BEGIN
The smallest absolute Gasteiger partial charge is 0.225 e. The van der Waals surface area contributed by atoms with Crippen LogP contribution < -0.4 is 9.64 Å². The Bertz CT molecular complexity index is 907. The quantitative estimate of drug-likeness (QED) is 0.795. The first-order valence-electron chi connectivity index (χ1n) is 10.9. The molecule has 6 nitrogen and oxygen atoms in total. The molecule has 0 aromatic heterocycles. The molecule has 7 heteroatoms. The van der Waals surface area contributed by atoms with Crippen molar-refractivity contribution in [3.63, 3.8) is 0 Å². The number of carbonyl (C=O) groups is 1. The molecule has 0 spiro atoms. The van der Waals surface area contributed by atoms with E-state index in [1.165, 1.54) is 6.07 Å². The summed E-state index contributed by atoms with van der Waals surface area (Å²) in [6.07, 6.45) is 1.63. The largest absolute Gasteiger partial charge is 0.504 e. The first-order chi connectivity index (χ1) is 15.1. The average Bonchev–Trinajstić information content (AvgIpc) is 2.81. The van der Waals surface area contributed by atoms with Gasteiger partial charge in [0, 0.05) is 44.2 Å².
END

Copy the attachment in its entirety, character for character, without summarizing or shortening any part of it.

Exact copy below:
The smallest absolute Gasteiger partial charge is 0.225 e. The van der Waals surface area contributed by atoms with Crippen LogP contribution < -0.4 is 9.64 Å². The Bertz CT molecular complexity index is 907. The quantitative estimate of drug-likeness (QED) is 0.795. The first-order valence-electron chi connectivity index (χ1n) is 10.9. The molecule has 6 nitrogen and oxygen atoms in total. The molecule has 0 aromatic heterocycles. The molecule has 7 heteroatoms. The van der Waals surface area contributed by atoms with Crippen molar-refractivity contribution in [3.63, 3.8) is 0 Å². The number of carbonyl (C=O) groups is 1. The molecule has 0 spiro atoms. The van der Waals surface area contributed by atoms with E-state index in [1.165, 1.54) is 6.07 Å². The summed E-state index contributed by atoms with van der Waals surface area (Å²) in [6.07, 6.45) is 1.63. The largest absolute Gasteiger partial charge is 0.504 e. The first-order chi connectivity index (χ1) is 15.1. The average Bonchev–Trinajstić information content (AvgIpc) is 2.81. The van der Waals surface area contributed by atoms with Gasteiger partial charge in [0, 0.05) is 44.2 Å².